The overall objective of the AEROFLEX (AEROdynamic and FLEXible Trucks for Next Generation of Long-Distance Road Transport) project is to develop and demonstrate new technologies, concepts and architectures for complete truck to make them more efficient, safe, comfortable, configurable and cost-effective. Furthermore, the project should ensure that the constantly changing needs of the customers are satisfied by being flexible and adaptable with respect to each of the operational conditions. These new configurable truck concept should meet the future logistics and co-modality needs of the different segments and markets. The project has involved the development of potential architectures for an innovative Front End Design which will improve safety and help to ensure survivability in crashes up to 30 km/h for Vulnerable Road Users (VRU) and 50km/h for truck-to-vehicle crash scenarios. Thus the work in this paper will be focused in the Pedestrian protection. As to the current vehicle pedestrian protection activities, the accident scenarios were assessed using accidentology data. Using all the data collection some generic assumptions were defined to study the most common VRU accidentology. VRU injury criteria and kinematics were analyzed by Computer Aided Engineering (CAE) simulations. Those simulations were preformed in both LS-DYNA and Madymo software. The first phase of the LS-DYNA simulations was to define and determine the Key Performance Indicators [KPI] with a Human Body Model (HBM). The front-end design was simulated in pedestrian impact conditions using Human Body Models (HBM). This simulation allowed an agreement of the fatal injuries KPI and the evaluation of the kinematic conditions in the moment of the impact between the truck and the human body. In second phase, the equivalence between the simulation procedure to be followed when using HBM and pedestrian protection impactors (head impactor and upper leg impactor) was identified. The objective of introducing these impactors was to increase the repeatability in the test and propose impact area as is the common use in the conventional vehicles. The third phase gave some general guidelines to improve the frontal part of the truck to make it less aggressive to pedestrians. Thus, further pedestrian protection simulations were run using head and pelvis impactors and evaluating the results as per current pedestrian protection protocols from the European Market. The simulation results made it possible to propose and validate some conceptual changes on the front-end design that remarkably improved the VRU protection level of the design.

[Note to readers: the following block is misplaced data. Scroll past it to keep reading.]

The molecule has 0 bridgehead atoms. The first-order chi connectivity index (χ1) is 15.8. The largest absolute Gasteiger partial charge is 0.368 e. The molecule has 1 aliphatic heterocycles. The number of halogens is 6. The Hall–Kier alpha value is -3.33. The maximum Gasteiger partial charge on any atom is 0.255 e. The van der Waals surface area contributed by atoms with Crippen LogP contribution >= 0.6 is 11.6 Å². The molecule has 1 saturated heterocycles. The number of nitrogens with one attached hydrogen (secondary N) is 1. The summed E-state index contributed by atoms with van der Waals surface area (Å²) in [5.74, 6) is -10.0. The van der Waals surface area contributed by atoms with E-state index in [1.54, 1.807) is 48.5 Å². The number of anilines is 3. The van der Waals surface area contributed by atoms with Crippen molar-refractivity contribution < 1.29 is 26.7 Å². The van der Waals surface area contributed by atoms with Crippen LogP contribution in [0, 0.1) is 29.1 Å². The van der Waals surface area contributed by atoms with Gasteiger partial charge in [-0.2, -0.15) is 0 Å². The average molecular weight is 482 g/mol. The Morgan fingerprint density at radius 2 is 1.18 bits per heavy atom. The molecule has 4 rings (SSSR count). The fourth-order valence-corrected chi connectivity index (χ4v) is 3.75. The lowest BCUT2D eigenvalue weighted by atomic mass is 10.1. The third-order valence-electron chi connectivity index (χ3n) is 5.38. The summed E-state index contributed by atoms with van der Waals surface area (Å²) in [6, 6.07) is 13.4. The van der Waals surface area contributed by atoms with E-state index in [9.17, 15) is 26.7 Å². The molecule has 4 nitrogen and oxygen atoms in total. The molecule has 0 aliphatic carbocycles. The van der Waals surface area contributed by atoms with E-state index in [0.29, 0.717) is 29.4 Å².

Mr. Mario Perez Donaire, APPLUS IDIADA, SPAIN Mr. Genis Mensa, APPLUS IDIADA, SPAIN Mr. Giuseppe Cordua, CNH Industrial, ITALY Mr. Michael Jänsch, Medizinische Hochschule Hannover, GERMANY